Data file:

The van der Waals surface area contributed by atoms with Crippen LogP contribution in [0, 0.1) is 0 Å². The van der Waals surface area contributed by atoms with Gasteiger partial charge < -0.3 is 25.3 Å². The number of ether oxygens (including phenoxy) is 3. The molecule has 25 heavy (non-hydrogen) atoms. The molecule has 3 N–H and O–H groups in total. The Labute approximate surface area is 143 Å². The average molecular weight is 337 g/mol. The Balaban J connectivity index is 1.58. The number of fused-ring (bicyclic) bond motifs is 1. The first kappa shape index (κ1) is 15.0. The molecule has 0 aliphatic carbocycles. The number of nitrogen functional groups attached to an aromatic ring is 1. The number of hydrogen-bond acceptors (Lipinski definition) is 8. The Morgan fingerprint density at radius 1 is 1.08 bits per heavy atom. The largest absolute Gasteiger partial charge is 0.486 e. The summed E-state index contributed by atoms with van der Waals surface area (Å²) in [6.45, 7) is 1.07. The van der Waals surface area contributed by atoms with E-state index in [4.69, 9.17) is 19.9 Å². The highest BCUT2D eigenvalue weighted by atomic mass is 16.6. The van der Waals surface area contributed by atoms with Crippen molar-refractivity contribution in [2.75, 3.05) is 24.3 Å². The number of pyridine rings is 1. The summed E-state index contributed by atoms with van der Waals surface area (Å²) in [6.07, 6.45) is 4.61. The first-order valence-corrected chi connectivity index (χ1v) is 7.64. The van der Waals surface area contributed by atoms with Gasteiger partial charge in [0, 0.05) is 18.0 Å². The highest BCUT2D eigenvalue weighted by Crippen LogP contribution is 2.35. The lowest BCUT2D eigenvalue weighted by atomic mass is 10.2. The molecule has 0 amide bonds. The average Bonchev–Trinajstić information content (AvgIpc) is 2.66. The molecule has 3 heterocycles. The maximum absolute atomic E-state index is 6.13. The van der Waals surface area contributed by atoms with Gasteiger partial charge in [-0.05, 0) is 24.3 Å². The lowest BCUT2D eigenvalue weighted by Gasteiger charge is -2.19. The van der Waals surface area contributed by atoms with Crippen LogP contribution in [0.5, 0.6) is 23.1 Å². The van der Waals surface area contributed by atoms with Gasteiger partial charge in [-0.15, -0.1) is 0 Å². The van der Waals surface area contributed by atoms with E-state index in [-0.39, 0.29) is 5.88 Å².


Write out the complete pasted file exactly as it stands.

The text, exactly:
The van der Waals surface area contributed by atoms with Crippen LogP contribution in [0, 0.1) is 0 Å². The van der Waals surface area contributed by atoms with Gasteiger partial charge < -0.3 is 25.3 Å². The number of ether oxygens (including phenoxy) is 3. The molecule has 25 heavy (non-hydrogen) atoms. The molecule has 3 N–H and O–H groups in total. The Labute approximate surface area is 143 Å². The average molecular weight is 337 g/mol. The Balaban J connectivity index is 1.58. The number of fused-ring (bicyclic) bond motifs is 1. The first kappa shape index (κ1) is 15.0. The molecule has 0 aliphatic carbocycles. The number of nitrogen functional groups attached to an aromatic ring is 1. The number of hydrogen-bond acceptors (Lipinski definition) is 8. The Morgan fingerprint density at radius 1 is 1.08 bits per heavy atom. The largest absolute Gasteiger partial charge is 0.486 e. The summed E-state index contributed by atoms with van der Waals surface area (Å²) in [6.45, 7) is 1.07. The van der Waals surface area contributed by atoms with E-state index in [4.69, 9.17) is 19.9 Å². The highest BCUT2D eigenvalue weighted by atomic mass is 16.6. The van der Waals surface area contributed by atoms with Crippen molar-refractivity contribution in [2.75, 3.05) is 24.3 Å². The number of pyridine rings is 1. The summed E-state index contributed by atoms with van der Waals surface area (Å²) in [6.07, 6.45) is 4.61. The first-order valence-corrected chi connectivity index (χ1v) is 7.64. The van der Waals surface area contributed by atoms with Gasteiger partial charge in [0, 0.05) is 18.0 Å². The highest BCUT2D eigenvalue weighted by Crippen LogP contribution is 2.35. The lowest BCUT2D eigenvalue weighted by atomic mass is 10.2. The molecule has 0 amide bonds. The average Bonchev–Trinajstić information content (AvgIpc) is 2.66. The molecule has 3 heterocycles. The maximum absolute atomic E-state index is 6.13. The van der Waals surface area contributed by atoms with Gasteiger partial charge in [-0.05, 0) is 24.3 Å². The lowest BCUT2D eigenvalue weighted by Gasteiger charge is -2.19. The van der Waals surface area contributed by atoms with Crippen LogP contribution in [0.5, 0.6) is 23.1 Å². The van der Waals surface area contributed by atoms with Gasteiger partial charge in [-0.15, -0.1) is 0 Å². The van der Waals surface area contributed by atoms with E-state index in [-0.39, 0.29) is 5.88 Å².